YTSL said...

"The only two JY books you will find on amazon are Duke of Mt.Deer and Fox Volant of the Snowy Mountain" (eliza bennett)

Not if you include graphic novels and such in the equation. E.g., for interested parties, my quick and dirty Amazon search unearthed copies of "Heaven Sword & Dragon Sabre" and "The Legendary Couple" as well (this when you type in "Louis Cha"). :)

eliza bennet said...

"Not if you include graphic novels and such in the equation."

Ooooppsss, I wasn't aware that the inquiry regarding my comment meant graphic novels, since my list didn't include any:)

I personally am not interested in those but I'm sure it will be helpful to people who are interested in comic book adaptations of the literary works.

YTSL said...

Hi "eliza bennet" --

"Ooooppsss, I wasn't aware that the inquiry regarding my comment meant graphic novels"

I'm not sure whether "anonymous" would include graphic novels either. But just in case (s)he does... ;b

"I personally am not interested in those but I'm sure it will be helpful to people who are interested in comic book adaptations of the literary works."

I am a newbie myself with regards to the world of graphic novels. However, couldn't recently couldn't resist buying a graphic novel of a section of "Romance of the Three Kingdoms" at a book sale... ;)

eliza bennet said...

After having seen and liking the films I want to read Frank Miller's Sin City stories (and I for one can't wait to watch 300, interesting historical story and awesome visuals -in the trailer-)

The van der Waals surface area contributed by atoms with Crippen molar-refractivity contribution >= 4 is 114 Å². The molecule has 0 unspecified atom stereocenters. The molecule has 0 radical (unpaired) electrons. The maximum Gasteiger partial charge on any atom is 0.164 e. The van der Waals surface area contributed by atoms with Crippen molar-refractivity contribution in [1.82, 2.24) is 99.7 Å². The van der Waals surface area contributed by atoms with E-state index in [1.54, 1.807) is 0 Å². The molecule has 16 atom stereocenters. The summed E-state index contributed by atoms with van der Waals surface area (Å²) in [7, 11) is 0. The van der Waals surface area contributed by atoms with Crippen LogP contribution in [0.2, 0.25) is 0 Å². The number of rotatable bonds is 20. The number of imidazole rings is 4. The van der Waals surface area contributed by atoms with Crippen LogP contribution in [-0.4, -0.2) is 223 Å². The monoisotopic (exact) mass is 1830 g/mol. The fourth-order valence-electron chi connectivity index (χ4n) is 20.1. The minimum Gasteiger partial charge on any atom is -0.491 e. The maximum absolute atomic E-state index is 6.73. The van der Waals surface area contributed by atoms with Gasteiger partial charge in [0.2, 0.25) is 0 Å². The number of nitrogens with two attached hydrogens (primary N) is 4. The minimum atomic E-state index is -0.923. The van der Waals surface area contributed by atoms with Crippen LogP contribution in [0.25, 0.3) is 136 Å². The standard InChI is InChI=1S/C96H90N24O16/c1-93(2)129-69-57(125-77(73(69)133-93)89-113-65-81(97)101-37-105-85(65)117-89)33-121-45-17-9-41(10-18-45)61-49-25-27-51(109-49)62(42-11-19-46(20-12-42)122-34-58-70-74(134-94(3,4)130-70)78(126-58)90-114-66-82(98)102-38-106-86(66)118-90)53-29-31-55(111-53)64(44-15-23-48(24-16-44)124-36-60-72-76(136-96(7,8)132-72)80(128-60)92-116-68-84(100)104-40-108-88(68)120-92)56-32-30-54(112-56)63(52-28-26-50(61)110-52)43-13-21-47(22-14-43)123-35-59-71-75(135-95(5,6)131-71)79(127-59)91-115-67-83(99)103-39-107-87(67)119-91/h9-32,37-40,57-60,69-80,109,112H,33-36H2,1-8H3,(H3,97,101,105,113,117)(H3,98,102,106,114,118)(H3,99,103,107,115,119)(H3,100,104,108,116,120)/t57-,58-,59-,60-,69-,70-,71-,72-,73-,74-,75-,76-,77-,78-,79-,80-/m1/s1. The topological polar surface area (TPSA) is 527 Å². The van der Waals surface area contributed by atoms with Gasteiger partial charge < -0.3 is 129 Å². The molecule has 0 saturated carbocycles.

And of course I have read some manga and graphic novels by Italian artist (Conan the Barbarian was my fave among many) and of course two Turkish wuxia series - but I'm afraid that is all...

Anonymous said...

thank you both for the advice regarding Jin Yong's books,

according to our friend Sanney at http://juiyinjong.blogspot.com/2007/
03/invitation.html
(read the last paragraph)
it appears my best bet is to just get the tv series

and no, I wasn't referring to the graphic novels, being an old Hong Kong comics fan many many moons ago , I was already aware of them, but I'm sure others will find this information useful

YTSL said...

Hi once more "eliza bennet" --

"After having seen and liking the films I want to read Frank Miller's Sin City stories (and I for one can't wait to watch 300, interesting historical story and awesome visuals -in the trailer-)"

Different strokes for different folks. I, OTOH, didn't care much for SIN CITY and -- after being subject to its disturbing, over-the-top trailer more than once now -- absolutely do not have any inclination to view THE 300.

And anonymous --

I think I can speak for "Eliza Bennet" as well as myself when I say: Glad to have been of service! :)

eliza bennet said...

Anonymous, you are welcome and I hope you'll be happy with the sites I recommended :) Let me know ok?

alejna said...

OK, YTSL. I have finally complied with your command/request/suggestion to pick up on the meme. But since I couldn't pick a single book, or even 10, I ended up with 18 on my list...So here's my post on my 18 favorite books.

YTSL said...

Hi Alejna --

18 favorite books! If I wrote about my 18 favorite books in a single blog entry like you've done, I think I'd be up all night writing it!! ;D